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E06223: An authentic Merovingian royal diploma records the immunities guaranteed by Childebert III, king of the Franks, to the monastery at Tussonval (northern Gaul) dedicated to *Dionysius (bishop and martyr of Paris, S00349) and *Marcellus (probably the 5th c. bishop of Paris, S01301). Written in Latin, probably at Nogent-sur-Marne (northern Gaul), 696.

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posted on 2018-08-20, 00:00 authored by bsavill, Bryan
MGH DD Mer. 147 (excerpt)

Childeberthus rex Franc(orum) v(iris) inl(ustribus) [...] venera(be)l(is) vir Magnoaldus abba de monastirio Tusoneualle, que est in pago Camliaciacinse, quem in honore s(an)c(t)i Diunisiae et s(an)c(t)i Marcelli , avuncolus suus Chardericus quond(am) abba sup(er) rem sua propria edeficavit et monastirio sub s(an)c(t)a rigola ibid(em) constituissit et ibid(em) ipso venera(be)l(i) viro Magnoaldo abbat(i) constituit esse rictorem. Sed ipsi vir Magnoald(us) abba petiit celsitudinem nostri, ut quicquid ad ipso monastiriolo , tam ad ipso abbat(e) quam et ad D(e)o timentis homenibus, in quibuslibet ribus adque corporibus ibidem fuit aut fuerit additum vel prolatum, unde et precepcione domno et genetore nostro Theuderico quond(am) rege se ex hoc pre manibus habire adfirmat, ut null(us) iudex poplicus ad causas audiendum vel fridda exigendum ibid(em) introitum nec ingressum habire non deberit. Quod nus pro mercidis nostri augmentum concessisse vel pristetisse seo confirmasse cognuscite [...] Datum quod ficit minsis Aprilis dies octo, ann(um) secundum rigni nostri, in D(e)i nomi(ne), Nouinginto, fil(iciter).

'Childebert, king of the Franks, to his noble men ... The venerable man Magnoald [is] abbot of the monastery of Tussonval, which is in the country of Chambly, which his uncle, the late Abbot Charderic, built in honour of Saint Dionysius and Saint Marcellus over his own property; and he put that same monastery under a holy rule; and he installed this venerable man, Abbot Magnoald, as ruler over that same place. And this man Magnoald has asked of our majesty concerning this same monastery – as much the abbot as the men fearing God there, and whatever properties or corpora have been granted, or will be granted, to that same place – that no public iudex should enter that same place to hear cases or exact fines, as our father, the lord Theuderic, the late king, confirmed by his own order. Know therefore, that we have granted, provided, and confirmed, for the increase in our riches, that ... Given on the eighth day of the month of April, in the second year of our reign, happily in God's name at Nogent.'

Kölzer 2001, 369-71. Translation: B. Savill.


Evidence ID


Saint Name

Dionysius/Denis, bishop and martyr of Paris : S00349 Marcellus, bishop of Paris, ob. AD 450/500 : S01301 Marcellus, martyr of Chalon-sur-Saône (Gaul) : S00323 Marcellus, bishop of Die (south-east Gaul), ob. AD 510 : S01287

Saint Name in Source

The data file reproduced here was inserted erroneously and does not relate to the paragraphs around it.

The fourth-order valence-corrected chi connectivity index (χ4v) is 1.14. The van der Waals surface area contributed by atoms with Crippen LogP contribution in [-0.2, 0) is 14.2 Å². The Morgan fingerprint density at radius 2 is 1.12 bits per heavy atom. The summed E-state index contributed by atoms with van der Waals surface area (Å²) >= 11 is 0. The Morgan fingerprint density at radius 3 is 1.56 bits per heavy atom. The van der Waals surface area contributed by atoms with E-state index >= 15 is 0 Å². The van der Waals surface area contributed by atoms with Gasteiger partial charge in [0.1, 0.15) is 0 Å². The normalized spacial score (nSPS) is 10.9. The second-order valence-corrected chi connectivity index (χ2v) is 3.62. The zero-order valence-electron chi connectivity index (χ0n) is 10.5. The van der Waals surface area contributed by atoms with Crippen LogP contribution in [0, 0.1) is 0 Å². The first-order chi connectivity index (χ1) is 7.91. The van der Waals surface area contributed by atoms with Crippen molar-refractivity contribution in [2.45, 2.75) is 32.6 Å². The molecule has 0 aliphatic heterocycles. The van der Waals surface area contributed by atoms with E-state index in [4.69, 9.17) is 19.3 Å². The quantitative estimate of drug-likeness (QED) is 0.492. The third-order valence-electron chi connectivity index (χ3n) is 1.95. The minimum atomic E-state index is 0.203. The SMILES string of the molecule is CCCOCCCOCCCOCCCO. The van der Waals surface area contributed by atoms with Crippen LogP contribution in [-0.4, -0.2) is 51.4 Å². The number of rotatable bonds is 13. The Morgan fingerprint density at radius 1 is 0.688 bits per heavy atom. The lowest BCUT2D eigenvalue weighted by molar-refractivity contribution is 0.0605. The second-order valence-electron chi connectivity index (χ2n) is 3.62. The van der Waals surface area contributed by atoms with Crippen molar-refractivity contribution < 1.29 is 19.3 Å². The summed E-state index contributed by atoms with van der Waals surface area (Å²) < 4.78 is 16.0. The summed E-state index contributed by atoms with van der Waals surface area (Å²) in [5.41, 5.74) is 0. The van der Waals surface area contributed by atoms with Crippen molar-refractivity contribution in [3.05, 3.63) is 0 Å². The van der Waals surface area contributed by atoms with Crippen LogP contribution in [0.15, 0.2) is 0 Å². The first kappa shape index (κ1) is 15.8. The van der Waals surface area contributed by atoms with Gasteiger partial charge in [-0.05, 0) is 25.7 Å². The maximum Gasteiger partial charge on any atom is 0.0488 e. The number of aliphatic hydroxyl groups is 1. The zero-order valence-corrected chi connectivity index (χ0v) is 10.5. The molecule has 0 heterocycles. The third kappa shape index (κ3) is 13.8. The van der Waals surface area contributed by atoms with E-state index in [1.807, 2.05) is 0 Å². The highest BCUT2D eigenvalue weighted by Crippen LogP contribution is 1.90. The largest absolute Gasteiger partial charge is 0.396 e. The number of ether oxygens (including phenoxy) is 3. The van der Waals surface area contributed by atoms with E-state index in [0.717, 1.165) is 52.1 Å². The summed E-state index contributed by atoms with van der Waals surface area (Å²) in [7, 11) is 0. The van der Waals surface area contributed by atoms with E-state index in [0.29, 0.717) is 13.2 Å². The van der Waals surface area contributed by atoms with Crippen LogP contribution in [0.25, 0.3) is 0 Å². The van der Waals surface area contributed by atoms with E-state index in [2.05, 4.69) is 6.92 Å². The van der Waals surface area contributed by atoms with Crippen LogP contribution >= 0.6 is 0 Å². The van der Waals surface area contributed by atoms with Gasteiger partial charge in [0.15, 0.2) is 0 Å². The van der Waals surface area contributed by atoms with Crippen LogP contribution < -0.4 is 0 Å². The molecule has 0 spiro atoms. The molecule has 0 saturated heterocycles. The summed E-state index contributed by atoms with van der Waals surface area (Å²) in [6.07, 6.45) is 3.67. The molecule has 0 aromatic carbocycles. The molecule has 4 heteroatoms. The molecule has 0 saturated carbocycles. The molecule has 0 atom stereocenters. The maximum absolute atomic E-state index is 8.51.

Diunisia Marcellus Marcellus Marcellus

Type of Evidence

Documentary texts - Charter or diploma Late antique original manuscripts - Parchment sheet


  • Latin

Evidence not before


Evidence not after


Activity not before


Activity not after


Place of Evidence - Region

Gaul and Frankish kingdoms

Place of Evidence - City, village, etc


Place of evidence - City name in other Language(s)

Nogent-sur-Marne Tours Tours Toronica urbs Prisciniacensim vicus Pressigny Turonorum civitas Ceratensis vicus Céré

Cult activities - Places

Cult building - monastic

Cult activities - Non Liturgical Practices and Customs

Bequests, donations, gifts and offerings

Cult Activities - Protagonists in Cult and Narratives

Ecclesiastics - abbots Ecclesiastics - monks/nuns/hermits Monarchs and their family


According to the judgement of their most recent editor, 54 authentic or substantially authentic royal diplomas/charters survive from Merovingian Gaul which are dated or datable to the period up to ad 700. Of these, 34 appear to relate directly to the cult of saints, and are included in our database. All but one, possibly two (E06133, E06141), of the charters included here date from the 7th century, mostly its final quarter. Although a number of these diplomas have come down to us only in later cartulary copies, a remarkably large proportion (21 of our 34) survive as single-sheet, original manuscripts, the great majority of which come from the monastery of Saint-Denis. Due to the nature of western archival survivals, all these documents concern either land, legal immunities, or rights to tolls, and are preserved exclusively through interested religious institutions. For a hint, however, of the kind of Merovingian documents we may have lost, the scribal templates found in the Formulary of Marculf are suggestive (see e.g. E06231, E06233). This Tussonval diploma survives as an original parchment manuscript, now Paris, Archives nationales, K 3 n. 10.


Tussonval is not directly identifiable, but is said here to have stood somewhere in the district (pagus) of Chambly. Since this is only c. 40 km/25 miles north of Paris, it seems probable that the Marcellus mentioned here is the 5th century bishop of that city, an identification also supported by his pairing with Dionysius/Denis, the martyr of Paris.


Edition: Kölzer, T., Die Urkunden der Merowinger, 2 vols. (Monumenta Germaniae Historica, Diplomata; Hannover, 2001). Further reading: Brühl, C., Studien zu den merowingischen Königsurkunden, ed. T. Kölzer (Cologne, 2001). Kölzer, T., Merowingerstudien, 2 vols. (Hannover, 1998-1999).

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    Evidence -  The Cult of Saints in Late Antiquity



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